My addiction to painkillers made enduring this torment possible for a while, and I was able to lose myself in the warm numbness of narcotic-induced tranquility. Unfortunately it didn’t last. Hordes of imbeciles shouting obscenities about needing more rules and calling more meetings and demanding that someone tell them what to do slowly invaded my dreams, and something inside of me finally snapped. Thankfully, it was just my senses returning, and I was suddenly able to see, once again, that all of this corporate crap is meaningless, and that the most important things in life don’t come with a title, nor do they happen in a cubicle.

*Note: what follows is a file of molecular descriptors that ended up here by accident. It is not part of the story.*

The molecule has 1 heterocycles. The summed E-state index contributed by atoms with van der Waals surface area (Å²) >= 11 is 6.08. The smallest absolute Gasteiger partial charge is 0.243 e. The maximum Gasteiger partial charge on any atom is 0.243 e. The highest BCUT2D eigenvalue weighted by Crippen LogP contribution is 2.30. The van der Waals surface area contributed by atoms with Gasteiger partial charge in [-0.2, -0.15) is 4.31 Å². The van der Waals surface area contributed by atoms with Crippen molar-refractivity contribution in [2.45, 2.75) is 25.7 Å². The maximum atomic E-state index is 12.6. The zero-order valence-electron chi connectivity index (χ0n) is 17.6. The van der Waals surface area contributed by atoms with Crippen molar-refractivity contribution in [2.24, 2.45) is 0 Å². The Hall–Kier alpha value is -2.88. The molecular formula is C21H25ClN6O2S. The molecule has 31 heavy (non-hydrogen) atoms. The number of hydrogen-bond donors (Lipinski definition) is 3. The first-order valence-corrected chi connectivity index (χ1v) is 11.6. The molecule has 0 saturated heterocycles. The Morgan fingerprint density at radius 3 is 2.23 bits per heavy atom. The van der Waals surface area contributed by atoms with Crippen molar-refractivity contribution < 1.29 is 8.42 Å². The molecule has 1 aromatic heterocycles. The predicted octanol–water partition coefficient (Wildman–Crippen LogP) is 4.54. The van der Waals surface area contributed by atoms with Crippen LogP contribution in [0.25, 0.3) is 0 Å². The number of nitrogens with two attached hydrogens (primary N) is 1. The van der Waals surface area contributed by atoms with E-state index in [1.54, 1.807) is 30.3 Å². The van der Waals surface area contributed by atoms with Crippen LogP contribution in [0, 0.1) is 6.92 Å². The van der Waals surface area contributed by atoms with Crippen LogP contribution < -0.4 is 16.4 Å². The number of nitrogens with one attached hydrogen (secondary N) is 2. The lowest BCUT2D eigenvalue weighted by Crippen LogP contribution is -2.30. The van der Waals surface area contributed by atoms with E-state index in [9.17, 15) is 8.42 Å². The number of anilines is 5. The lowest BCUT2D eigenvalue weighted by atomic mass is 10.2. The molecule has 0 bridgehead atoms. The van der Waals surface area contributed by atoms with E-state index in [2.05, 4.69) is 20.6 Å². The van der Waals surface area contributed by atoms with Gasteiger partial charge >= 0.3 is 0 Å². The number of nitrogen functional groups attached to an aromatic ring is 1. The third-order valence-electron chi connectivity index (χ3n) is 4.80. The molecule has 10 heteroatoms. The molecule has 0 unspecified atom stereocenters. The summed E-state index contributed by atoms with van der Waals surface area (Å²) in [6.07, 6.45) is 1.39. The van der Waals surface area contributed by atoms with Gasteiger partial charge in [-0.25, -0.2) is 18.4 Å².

To those of you who have made my life more difficult than a trip through the outer rings of hell, I offer my most insincere thanks for your apathy, selfishness, whining and neglect. I would hope that someday you will find happiness, but I doubt you ever will. Some of you, though, have actually tried to be considerate, and have helped me in innumerable ways. To you, I can only say that you probably don’t belong here, and you should get out while you can.